Putin and Assad Alexei Druzhinin/ZumaPress

La tentación del déspota

MADRID – Cuando le preguntaron por el dictador nicaragüense Anastasio Somoza, el entonces presidente de Estados Unidos Franklin D. Roosevelt supuestamente contestó: “Puede que sea un hijo de puta, pero es nuestro hijo de puta”. Apócrifa o no, esta salida presidencial, compendia en buena medida la política exterior de EE.UU. durante la Guerra Fría y resume la visión compartida en Occidente respecto de una parte relevante del mundo durante esa época.

Hoy se dibuja una tendencia más alarmante si cabe, por la que algunos dirigentes occidentales parecen inclinarse, no ya por (y ante) “nuestro hijo de puta”, sino por (y ante) cualquier hijo de puta capaz de imponer estabilidad a cualquier precio. Un planeamiento tan seductor como falaz y la experiencia deberían llevar a nuestros líderes precisamente en sentido opuesto. Después de todo, el clientelismo ostensiblemente pragmático de la Guerra Fría se tradujo en demasiadas ocasiones –el Shá de Irán, Lon Nol en Camboya, Augusto Pinochet en Chile, o Mobutu Sese Seko en la República Democrática del Congo, por nombrar a unos pocos– en inseguridad y desorden en el medio y largo plazo.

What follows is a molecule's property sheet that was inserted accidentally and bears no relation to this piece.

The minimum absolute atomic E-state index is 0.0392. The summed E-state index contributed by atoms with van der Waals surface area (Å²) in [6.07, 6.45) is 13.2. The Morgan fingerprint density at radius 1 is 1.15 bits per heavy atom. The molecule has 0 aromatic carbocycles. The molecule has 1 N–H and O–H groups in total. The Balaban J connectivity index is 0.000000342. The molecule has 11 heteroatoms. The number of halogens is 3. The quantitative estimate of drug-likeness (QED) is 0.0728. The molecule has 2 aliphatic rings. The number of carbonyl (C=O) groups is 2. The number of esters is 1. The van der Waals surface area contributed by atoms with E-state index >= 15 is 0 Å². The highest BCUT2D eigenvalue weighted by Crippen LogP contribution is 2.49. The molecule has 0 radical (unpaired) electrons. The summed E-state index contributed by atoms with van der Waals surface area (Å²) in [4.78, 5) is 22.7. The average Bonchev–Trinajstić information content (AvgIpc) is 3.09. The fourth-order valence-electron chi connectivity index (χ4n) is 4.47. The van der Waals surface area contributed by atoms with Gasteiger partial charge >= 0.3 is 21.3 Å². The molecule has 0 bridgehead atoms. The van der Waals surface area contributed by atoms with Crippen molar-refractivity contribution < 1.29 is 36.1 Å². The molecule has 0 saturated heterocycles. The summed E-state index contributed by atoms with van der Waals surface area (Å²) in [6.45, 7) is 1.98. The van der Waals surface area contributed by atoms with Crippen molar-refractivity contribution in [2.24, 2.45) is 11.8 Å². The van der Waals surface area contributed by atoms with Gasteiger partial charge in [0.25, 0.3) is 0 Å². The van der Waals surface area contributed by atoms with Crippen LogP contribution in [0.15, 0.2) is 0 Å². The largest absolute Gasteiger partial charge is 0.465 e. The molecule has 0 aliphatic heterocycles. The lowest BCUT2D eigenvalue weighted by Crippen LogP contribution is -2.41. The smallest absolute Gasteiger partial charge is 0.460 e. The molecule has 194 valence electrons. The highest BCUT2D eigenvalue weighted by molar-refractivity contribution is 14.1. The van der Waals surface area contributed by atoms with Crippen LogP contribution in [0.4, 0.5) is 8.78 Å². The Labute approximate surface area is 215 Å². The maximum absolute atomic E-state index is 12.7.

Pero éstos son tiempos desesperados. Incapaz de frenar la violencia, el sufrimiento y el caos que tienen sepultados a Oriente Medio y parte del Norte de África, y cuyas consecuencias se resienten cada día con más fuerza en Europa, Occidente vuelve a caer en la trampa de la Guerra Fría, y sólo busca a alguien –y ahora virtualmente a cualquiera– que ponga orden.

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